The Marine Corps’ helicopter that crashed in Kaneohe Bay in March killing a crew member was Sea Stallion. The Honolulu Star Advertiser reports that the Sea Stallions will be retired from service:
After a start that came during the Vietnam War, the Marine Corps’ aging CH-53D Sea Stallion helicopters — the type that crashed in Kaneohe Bay in March, killing a crew member — are expected to be completely retired from service in the next year and a half, officials said.
A replacement program could begin as early as September, when the first of 12 newer and more capable CH-53E Super Stallions is expected to take up residence with Marine Heavy Helicopter Squadron 463, a unit now in southern Afghanistan.
A squadron of 12 MV-22 tilt-rotor Osprey aircraft, meanwhile, is tentatively scheduled to arrive in Hawaii in 2014, the Corps said.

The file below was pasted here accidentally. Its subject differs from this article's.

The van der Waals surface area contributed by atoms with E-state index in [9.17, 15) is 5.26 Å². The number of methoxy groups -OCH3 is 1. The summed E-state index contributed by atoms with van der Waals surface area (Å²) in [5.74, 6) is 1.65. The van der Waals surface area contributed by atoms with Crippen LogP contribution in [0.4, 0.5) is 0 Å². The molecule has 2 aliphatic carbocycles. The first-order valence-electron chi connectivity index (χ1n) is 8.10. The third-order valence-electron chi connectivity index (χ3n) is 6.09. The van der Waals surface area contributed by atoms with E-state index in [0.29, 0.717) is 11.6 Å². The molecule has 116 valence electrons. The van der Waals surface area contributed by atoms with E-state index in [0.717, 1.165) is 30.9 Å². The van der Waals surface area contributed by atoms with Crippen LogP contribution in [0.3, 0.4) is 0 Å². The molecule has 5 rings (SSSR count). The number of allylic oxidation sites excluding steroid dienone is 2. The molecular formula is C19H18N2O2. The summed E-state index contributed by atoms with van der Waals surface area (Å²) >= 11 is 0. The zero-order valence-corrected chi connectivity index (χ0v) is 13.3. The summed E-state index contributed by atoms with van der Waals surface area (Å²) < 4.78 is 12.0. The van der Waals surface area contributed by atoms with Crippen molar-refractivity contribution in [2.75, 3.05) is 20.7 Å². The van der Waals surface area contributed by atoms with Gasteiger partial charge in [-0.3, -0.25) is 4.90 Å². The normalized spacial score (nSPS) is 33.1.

The article also mentioned that this is the same type of helicopter that crashed into a building of the Okinawa International University in 2004:
One of the Hawaii-based choppers crashed on Aug. 13, 2004, on the grounds of Okinawa International University in Japan. The helicopter maintenance crew’s lack of sleep was cited in the investigation as possibly contributing to the failure to reinstall a cotter pin that led to the destruction of the $14.5 million aircraft, the Stars and Stripes newspaper had reported.
The accident intensified calls for the closure of Futenma air base. Reporters were not allowed to videotape or photograph the crash site by Marine personnel. The helicopters contain depleted uranium as weights on the rotors which could have been released in the crash and fire. Was there any releases of depleted uranium in Kaneohe?